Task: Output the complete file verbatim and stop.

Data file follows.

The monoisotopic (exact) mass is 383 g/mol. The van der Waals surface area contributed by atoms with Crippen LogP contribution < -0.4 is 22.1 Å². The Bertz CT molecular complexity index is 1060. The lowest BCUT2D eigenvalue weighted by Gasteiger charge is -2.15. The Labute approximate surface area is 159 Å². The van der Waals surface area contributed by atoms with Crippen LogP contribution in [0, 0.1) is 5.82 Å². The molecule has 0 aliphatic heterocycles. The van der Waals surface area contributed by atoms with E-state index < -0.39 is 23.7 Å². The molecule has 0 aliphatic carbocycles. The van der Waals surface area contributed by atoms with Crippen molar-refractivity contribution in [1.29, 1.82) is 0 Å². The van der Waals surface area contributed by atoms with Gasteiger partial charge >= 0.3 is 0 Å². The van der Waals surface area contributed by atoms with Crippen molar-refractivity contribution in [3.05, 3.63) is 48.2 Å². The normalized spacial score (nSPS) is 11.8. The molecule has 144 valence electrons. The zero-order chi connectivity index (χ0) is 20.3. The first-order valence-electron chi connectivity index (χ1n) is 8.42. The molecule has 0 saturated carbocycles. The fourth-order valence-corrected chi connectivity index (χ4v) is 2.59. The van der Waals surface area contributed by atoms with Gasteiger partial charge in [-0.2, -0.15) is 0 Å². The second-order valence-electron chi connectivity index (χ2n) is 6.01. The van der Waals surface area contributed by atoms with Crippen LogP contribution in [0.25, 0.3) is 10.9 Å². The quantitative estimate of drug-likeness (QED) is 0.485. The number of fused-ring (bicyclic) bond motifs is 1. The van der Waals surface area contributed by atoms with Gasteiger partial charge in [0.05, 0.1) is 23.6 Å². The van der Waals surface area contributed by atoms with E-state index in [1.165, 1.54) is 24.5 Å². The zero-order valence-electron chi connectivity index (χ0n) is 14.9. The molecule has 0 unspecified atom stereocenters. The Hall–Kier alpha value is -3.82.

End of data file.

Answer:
The monoisotopic (exact) mass is 383 g/mol. The van der Waals surface area contributed by atoms with Crippen LogP contribution < -0.4 is 22.1 Å². The Bertz CT molecular complexity index is 1060. The lowest BCUT2D eigenvalue weighted by Gasteiger charge is -2.15. The Labute approximate surface area is 159 Å². The van der Waals surface area contributed by atoms with Crippen LogP contribution in [0, 0.1) is 5.82 Å². The molecule has 0 aliphatic heterocycles. The van der Waals surface area contributed by atoms with E-state index < -0.39 is 23.7 Å². The molecule has 0 aliphatic carbocycles. The van der Waals surface area contributed by atoms with Crippen molar-refractivity contribution in [1.29, 1.82) is 0 Å². The van der Waals surface area contributed by atoms with Gasteiger partial charge >= 0.3 is 0 Å². The van der Waals surface area contributed by atoms with Crippen molar-refractivity contribution in [3.05, 3.63) is 48.2 Å². The normalized spacial score (nSPS) is 11.8. The molecule has 144 valence electrons. The zero-order chi connectivity index (χ0) is 20.3. The first-order valence-electron chi connectivity index (χ1n) is 8.42. The molecule has 0 saturated carbocycles. The fourth-order valence-corrected chi connectivity index (χ4v) is 2.59. The van der Waals surface area contributed by atoms with Gasteiger partial charge in [-0.2, -0.15) is 0 Å². The second-order valence-electron chi connectivity index (χ2n) is 6.01. The van der Waals surface area contributed by atoms with Crippen LogP contribution in [0.25, 0.3) is 10.9 Å². The quantitative estimate of drug-likeness (QED) is 0.485. The number of fused-ring (bicyclic) bond motifs is 1. The van der Waals surface area contributed by atoms with Gasteiger partial charge in [0.05, 0.1) is 23.6 Å². The van der Waals surface area contributed by atoms with E-state index in [1.165, 1.54) is 24.5 Å². The zero-order valence-electron chi connectivity index (χ0n) is 14.9. The molecule has 0 unspecified atom stereocenters. The Hall–Kier alpha value is -3.82.